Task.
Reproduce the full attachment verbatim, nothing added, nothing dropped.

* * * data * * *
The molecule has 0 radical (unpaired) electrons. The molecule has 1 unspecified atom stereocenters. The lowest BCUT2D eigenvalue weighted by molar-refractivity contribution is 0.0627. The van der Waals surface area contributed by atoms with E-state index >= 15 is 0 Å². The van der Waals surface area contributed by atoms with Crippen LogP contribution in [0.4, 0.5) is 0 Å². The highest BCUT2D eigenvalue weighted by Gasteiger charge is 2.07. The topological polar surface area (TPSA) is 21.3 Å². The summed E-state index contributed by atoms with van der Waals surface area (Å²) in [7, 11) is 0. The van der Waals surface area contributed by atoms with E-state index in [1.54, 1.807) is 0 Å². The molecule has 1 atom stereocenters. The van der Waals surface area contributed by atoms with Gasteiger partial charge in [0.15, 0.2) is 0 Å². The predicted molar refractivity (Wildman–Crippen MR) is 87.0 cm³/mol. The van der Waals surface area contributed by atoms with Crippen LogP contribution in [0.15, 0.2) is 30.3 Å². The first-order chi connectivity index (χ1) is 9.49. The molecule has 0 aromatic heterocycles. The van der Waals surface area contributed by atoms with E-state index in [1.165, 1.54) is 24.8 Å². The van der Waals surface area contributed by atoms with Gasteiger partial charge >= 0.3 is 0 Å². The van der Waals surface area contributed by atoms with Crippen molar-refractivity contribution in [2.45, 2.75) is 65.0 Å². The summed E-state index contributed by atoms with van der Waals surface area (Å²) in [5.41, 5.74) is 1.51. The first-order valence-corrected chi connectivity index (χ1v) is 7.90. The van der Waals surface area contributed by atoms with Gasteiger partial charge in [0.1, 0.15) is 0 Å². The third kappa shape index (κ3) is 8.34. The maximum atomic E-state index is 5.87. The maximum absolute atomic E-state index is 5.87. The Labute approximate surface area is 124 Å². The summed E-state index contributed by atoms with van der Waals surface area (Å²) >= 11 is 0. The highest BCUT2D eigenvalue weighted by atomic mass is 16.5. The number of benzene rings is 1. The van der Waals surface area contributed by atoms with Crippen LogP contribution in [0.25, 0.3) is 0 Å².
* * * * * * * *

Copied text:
The molecule has 0 radical (unpaired) electrons. The molecule has 1 unspecified atom stereocenters. The lowest BCUT2D eigenvalue weighted by molar-refractivity contribution is 0.0627. The van der Waals surface area contributed by atoms with E-state index >= 15 is 0 Å². The van der Waals surface area contributed by atoms with Crippen LogP contribution in [0.4, 0.5) is 0 Å². The highest BCUT2D eigenvalue weighted by Gasteiger charge is 2.07. The topological polar surface area (TPSA) is 21.3 Å². The summed E-state index contributed by atoms with van der Waals surface area (Å²) in [7, 11) is 0. The van der Waals surface area contributed by atoms with E-state index in [1.54, 1.807) is 0 Å². The molecule has 1 atom stereocenters. The van der Waals surface area contributed by atoms with Gasteiger partial charge in [0.15, 0.2) is 0 Å². The predicted molar refractivity (Wildman–Crippen MR) is 87.0 cm³/mol. The van der Waals surface area contributed by atoms with Crippen LogP contribution in [0.15, 0.2) is 30.3 Å². The first-order chi connectivity index (χ1) is 9.49. The molecule has 0 aromatic heterocycles. The van der Waals surface area contributed by atoms with E-state index in [1.165, 1.54) is 24.8 Å². The van der Waals surface area contributed by atoms with Gasteiger partial charge >= 0.3 is 0 Å². The van der Waals surface area contributed by atoms with Crippen molar-refractivity contribution in [2.45, 2.75) is 65.0 Å². The summed E-state index contributed by atoms with van der Waals surface area (Å²) in [5.41, 5.74) is 1.51. The first-order valence-corrected chi connectivity index (χ1v) is 7.90. The van der Waals surface area contributed by atoms with Gasteiger partial charge in [0.1, 0.15) is 0 Å². The third kappa shape index (κ3) is 8.34. The maximum atomic E-state index is 5.87. The maximum absolute atomic E-state index is 5.87. The Labute approximate surface area is 124 Å². The summed E-state index contributed by atoms with van der Waals surface area (Å²) >= 11 is 0. The highest BCUT2D eigenvalue weighted by atomic mass is 16.5. The number of benzene rings is 1. The van der Waals surface area contributed by atoms with Crippen LogP contribution in [0.25, 0.3) is 0 Å².